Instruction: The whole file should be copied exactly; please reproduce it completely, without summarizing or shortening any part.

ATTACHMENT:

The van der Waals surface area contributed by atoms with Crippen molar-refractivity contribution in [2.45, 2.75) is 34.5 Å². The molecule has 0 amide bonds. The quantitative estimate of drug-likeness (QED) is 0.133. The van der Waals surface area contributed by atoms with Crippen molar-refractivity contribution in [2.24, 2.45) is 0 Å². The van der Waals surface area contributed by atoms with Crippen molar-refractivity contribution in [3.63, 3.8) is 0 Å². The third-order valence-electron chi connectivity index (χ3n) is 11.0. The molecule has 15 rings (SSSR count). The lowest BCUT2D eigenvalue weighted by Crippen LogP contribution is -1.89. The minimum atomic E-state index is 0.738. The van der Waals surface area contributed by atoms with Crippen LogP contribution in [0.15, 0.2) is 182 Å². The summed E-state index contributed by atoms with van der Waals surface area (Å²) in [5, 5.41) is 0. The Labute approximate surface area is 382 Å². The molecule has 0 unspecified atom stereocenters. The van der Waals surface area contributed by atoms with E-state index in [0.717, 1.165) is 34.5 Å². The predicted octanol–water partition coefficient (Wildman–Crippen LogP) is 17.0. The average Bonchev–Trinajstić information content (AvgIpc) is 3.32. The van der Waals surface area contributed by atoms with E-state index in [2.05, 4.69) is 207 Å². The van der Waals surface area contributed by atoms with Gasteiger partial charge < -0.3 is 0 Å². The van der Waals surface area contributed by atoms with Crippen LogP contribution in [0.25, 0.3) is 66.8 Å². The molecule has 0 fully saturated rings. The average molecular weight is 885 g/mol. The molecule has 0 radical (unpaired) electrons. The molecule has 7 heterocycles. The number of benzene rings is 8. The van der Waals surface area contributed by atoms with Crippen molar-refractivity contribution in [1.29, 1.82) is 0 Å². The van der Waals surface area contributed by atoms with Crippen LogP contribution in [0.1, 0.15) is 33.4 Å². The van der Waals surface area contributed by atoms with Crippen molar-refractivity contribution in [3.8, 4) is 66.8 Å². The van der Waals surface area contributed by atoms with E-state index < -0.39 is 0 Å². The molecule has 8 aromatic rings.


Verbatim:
The van der Waals surface area contributed by atoms with Crippen molar-refractivity contribution in [2.45, 2.75) is 34.5 Å². The molecule has 0 amide bonds. The quantitative estimate of drug-likeness (QED) is 0.133. The van der Waals surface area contributed by atoms with Crippen molar-refractivity contribution in [2.24, 2.45) is 0 Å². The van der Waals surface area contributed by atoms with Crippen molar-refractivity contribution in [3.63, 3.8) is 0 Å². The third-order valence-electron chi connectivity index (χ3n) is 11.0. The molecule has 15 rings (SSSR count). The lowest BCUT2D eigenvalue weighted by Crippen LogP contribution is -1.89. The minimum atomic E-state index is 0.738. The van der Waals surface area contributed by atoms with Crippen LogP contribution in [0.15, 0.2) is 182 Å². The summed E-state index contributed by atoms with van der Waals surface area (Å²) in [5, 5.41) is 0. The Labute approximate surface area is 382 Å². The molecule has 0 unspecified atom stereocenters. The van der Waals surface area contributed by atoms with E-state index in [0.717, 1.165) is 34.5 Å². The predicted octanol–water partition coefficient (Wildman–Crippen LogP) is 17.0. The average Bonchev–Trinajstić information content (AvgIpc) is 3.32. The van der Waals surface area contributed by atoms with E-state index in [2.05, 4.69) is 207 Å². The van der Waals surface area contributed by atoms with Gasteiger partial charge < -0.3 is 0 Å². The van der Waals surface area contributed by atoms with Crippen LogP contribution in [0.25, 0.3) is 66.8 Å². The molecule has 0 fully saturated rings. The average molecular weight is 885 g/mol. The molecule has 0 radical (unpaired) electrons. The molecule has 7 heterocycles. The number of benzene rings is 8. The van der Waals surface area contributed by atoms with Crippen molar-refractivity contribution in [1.29, 1.82) is 0 Å². The van der Waals surface area contributed by atoms with Crippen LogP contribution in [0.1, 0.15) is 33.4 Å². The van der Waals surface area contributed by atoms with Crippen molar-refractivity contribution in [3.8, 4) is 66.8 Å². The van der Waals surface area contributed by atoms with E-state index < -0.39 is 0 Å². The molecule has 8 aromatic rings.